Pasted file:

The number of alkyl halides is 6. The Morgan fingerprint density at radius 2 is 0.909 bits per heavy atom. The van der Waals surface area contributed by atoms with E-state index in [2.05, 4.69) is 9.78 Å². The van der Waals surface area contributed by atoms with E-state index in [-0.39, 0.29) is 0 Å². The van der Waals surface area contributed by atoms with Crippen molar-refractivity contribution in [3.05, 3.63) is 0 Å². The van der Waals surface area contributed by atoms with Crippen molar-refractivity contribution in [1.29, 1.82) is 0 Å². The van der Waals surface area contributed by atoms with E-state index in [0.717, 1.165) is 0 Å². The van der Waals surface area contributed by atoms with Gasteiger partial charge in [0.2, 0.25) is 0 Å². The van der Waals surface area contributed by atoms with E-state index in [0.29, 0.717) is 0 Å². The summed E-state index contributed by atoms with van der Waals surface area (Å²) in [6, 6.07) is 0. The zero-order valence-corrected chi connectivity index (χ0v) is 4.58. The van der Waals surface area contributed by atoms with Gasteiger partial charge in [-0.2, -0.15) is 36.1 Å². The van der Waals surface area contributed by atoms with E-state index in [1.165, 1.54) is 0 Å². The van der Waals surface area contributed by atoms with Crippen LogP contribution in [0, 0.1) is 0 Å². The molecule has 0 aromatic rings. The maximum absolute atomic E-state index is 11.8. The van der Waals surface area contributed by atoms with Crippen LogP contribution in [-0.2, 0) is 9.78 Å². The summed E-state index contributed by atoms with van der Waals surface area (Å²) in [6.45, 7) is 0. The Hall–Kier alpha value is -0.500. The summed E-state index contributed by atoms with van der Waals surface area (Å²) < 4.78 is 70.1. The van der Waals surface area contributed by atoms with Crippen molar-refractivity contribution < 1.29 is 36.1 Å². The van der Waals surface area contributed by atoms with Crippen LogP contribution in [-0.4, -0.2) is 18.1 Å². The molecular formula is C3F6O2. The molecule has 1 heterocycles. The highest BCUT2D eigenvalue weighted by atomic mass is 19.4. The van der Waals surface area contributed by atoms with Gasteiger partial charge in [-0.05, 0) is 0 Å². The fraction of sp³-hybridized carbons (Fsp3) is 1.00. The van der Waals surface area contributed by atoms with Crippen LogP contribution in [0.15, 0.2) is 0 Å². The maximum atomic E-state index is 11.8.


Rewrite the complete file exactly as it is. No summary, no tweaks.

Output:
The number of alkyl halides is 6. The Morgan fingerprint density at radius 2 is 0.909 bits per heavy atom. The van der Waals surface area contributed by atoms with E-state index in [2.05, 4.69) is 9.78 Å². The van der Waals surface area contributed by atoms with E-state index in [-0.39, 0.29) is 0 Å². The van der Waals surface area contributed by atoms with Crippen molar-refractivity contribution in [3.05, 3.63) is 0 Å². The van der Waals surface area contributed by atoms with Crippen molar-refractivity contribution in [1.29, 1.82) is 0 Å². The van der Waals surface area contributed by atoms with E-state index in [0.717, 1.165) is 0 Å². The van der Waals surface area contributed by atoms with Gasteiger partial charge in [0.2, 0.25) is 0 Å². The van der Waals surface area contributed by atoms with E-state index in [0.29, 0.717) is 0 Å². The summed E-state index contributed by atoms with van der Waals surface area (Å²) in [6, 6.07) is 0. The zero-order valence-corrected chi connectivity index (χ0v) is 4.58. The van der Waals surface area contributed by atoms with Gasteiger partial charge in [-0.2, -0.15) is 36.1 Å². The van der Waals surface area contributed by atoms with E-state index in [1.165, 1.54) is 0 Å². The van der Waals surface area contributed by atoms with Crippen LogP contribution in [0, 0.1) is 0 Å². The molecule has 0 aromatic rings. The maximum absolute atomic E-state index is 11.8. The van der Waals surface area contributed by atoms with Crippen LogP contribution in [-0.2, 0) is 9.78 Å². The summed E-state index contributed by atoms with van der Waals surface area (Å²) in [6.45, 7) is 0. The Hall–Kier alpha value is -0.500. The summed E-state index contributed by atoms with van der Waals surface area (Å²) < 4.78 is 70.1. The van der Waals surface area contributed by atoms with Crippen molar-refractivity contribution < 1.29 is 36.1 Å². The van der Waals surface area contributed by atoms with Crippen LogP contribution in [-0.4, -0.2) is 18.1 Å². The molecular formula is C3F6O2. The molecule has 1 heterocycles. The highest BCUT2D eigenvalue weighted by atomic mass is 19.4. The van der Waals surface area contributed by atoms with Gasteiger partial charge in [-0.05, 0) is 0 Å². The fraction of sp³-hybridized carbons (Fsp3) is 1.00. The van der Waals surface area contributed by atoms with Crippen LogP contribution in [0.15, 0.2) is 0 Å². The maximum atomic E-state index is 11.8.